Showing gratitude, and being specific about what you gained, will set up the relationship to be one based on respect and reciprocity. It also makes it easier for your connections to like you and want to work with you again—everyone appreciates being appreciated.

Read more: I Learned How to Be Happy at Work

5. Become a better listener

It can turn off a connection when you’re clearly only after something for yourself. Focus instead on what they’re telling you and why it matters. One way to do this is to be a proactive listener

Avoid talking when they are speaking and let them know you’re listening by nodding or repeating back what they said when they’re finished. 

People respond positively when they feel they’re being heard, instead of perceiving that someone is just waiting for their turn to talk. Show interest in others and affirm what they have to say, and you will build better relationships. 

Read more: How to Listen Effectively (& Why You Should)

6. Stay in touch

Making a connection and then letting it fizzle is one way to miss out on networking opportunities. Instead of always focusing on reaching new people, be diligent about staying in touch with the connections you’ve made. 

Send thank-you notes after meetings, for example, and include suggestions on how you could get together in the future. When you come across an article you think would be enjoyable to one of your connections, forward it in an email and ask for an update on how they’re doing. If you know someone got a promotion or reached a milestone, congratulate them. 

These simple yet meaningful actions will show your professional connections that you value the relationship and care about their success.

Read more: Are You 'The Only' at Work? Here's How to Broaden Your Network

7. Work on becoming a leader

Your eventual goal should be to become that person that someone looks up to and wants to network with. And, you may already be that person and are poised to help others in your industry more than you imagined.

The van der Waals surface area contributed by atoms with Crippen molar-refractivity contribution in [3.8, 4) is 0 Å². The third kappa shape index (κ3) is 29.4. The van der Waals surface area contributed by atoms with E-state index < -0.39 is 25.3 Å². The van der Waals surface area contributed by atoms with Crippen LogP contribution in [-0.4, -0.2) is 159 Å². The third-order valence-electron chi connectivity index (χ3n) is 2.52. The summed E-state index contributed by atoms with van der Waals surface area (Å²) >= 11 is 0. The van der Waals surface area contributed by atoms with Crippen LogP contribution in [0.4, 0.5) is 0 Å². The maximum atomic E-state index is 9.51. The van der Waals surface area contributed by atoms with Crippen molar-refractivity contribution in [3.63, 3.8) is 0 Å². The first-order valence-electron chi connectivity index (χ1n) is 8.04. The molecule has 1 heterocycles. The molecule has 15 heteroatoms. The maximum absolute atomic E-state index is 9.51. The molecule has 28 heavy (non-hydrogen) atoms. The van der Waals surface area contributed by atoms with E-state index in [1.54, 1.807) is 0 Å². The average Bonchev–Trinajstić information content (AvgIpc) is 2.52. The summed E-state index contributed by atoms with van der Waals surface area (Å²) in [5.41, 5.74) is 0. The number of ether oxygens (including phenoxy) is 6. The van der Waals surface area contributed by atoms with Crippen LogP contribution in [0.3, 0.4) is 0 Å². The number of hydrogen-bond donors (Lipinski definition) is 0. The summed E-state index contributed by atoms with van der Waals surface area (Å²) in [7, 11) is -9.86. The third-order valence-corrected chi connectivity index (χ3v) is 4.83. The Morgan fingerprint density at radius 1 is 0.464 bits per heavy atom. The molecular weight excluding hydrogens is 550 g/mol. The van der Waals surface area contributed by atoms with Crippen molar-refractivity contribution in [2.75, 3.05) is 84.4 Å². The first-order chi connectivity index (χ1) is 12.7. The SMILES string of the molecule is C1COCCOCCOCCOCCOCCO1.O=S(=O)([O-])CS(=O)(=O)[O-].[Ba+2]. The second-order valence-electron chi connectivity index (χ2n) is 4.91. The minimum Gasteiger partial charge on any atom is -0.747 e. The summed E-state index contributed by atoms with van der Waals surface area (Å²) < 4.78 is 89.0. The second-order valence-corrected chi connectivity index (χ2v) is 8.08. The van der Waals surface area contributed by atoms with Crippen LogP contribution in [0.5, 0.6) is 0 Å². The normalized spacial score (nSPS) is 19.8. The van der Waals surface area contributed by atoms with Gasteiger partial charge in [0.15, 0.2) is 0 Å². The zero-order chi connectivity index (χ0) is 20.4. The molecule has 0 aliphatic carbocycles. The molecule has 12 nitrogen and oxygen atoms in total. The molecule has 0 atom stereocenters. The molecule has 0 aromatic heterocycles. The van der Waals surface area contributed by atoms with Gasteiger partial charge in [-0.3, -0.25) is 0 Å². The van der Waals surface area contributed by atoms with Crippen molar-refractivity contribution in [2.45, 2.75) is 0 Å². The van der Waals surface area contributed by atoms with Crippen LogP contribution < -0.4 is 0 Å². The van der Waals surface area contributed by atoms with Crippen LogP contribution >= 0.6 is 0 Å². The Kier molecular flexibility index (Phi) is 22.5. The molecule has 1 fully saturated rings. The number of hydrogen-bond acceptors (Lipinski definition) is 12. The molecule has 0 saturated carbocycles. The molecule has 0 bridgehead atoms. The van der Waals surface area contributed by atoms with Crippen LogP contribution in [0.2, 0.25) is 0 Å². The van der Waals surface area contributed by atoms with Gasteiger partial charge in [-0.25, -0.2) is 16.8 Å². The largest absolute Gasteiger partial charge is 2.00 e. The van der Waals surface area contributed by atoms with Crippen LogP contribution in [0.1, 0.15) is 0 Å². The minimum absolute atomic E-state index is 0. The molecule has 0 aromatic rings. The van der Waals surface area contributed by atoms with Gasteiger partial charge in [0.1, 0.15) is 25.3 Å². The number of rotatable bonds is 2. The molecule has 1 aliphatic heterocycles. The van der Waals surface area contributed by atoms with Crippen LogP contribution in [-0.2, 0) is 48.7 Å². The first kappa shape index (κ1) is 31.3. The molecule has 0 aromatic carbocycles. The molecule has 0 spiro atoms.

You can turn into that leader that other people will admire. Be proactive now by taking the steps that other people have taken to get where they are. Ask industry leaders their biggest tips for people in your position. 

Practice by doing, never assuming that opportunities will just fall into your lap. And don’t forget to put your own spin on what others have done before you.

About our sources

Juliet Barrett (she/her) is a creative coach based out of Chicago, Illinois, working to empower creatives and to provide accessible tools for holistic personal/professional development. Her coaching focuses on actionable steps that reach big picture goals through self-advocacy. She loves working with folks amid big life transitions, and supports them with the belief that “you already have all the tools you need to succeed!” Her Instagram handle is @julietbarrettcoach.

Julia Sky has nearly two decades of experience as an entrepreneur, professional coach and award-winning wealth advisor. Bringing forth all her gifts, wisdom & expertise, she guides others to live fully alive, express their uniqueness and own their value... through a creative blend of transformational guidance, services & experiences. With her two companies, She Flies With Her Own Wings and Rockstar Financial, she helps her clients take their lives, careers & businesses to the next level and experience the clarity and freedom that comes from aligning their finances with their deepest values, goals, interests, and desires. Julia offers an essential guide to a wealthy & wondrous life!

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Photo of Meredith Boe

Meredith Boe

Contributor

Meredith Boe is a writer, editor, and grant writer, and a regular contributor to InHerSight. Her writing focuses on working women, self-employment, small businesses, finance, and legal, in addition to her literary criticism, poetry, and creative prose. She holds a master's degree in writing and publishing from DePaul University, and her bylines include the GoDaddy Garage, The Chicago Reader, and the Chicago Review of Books.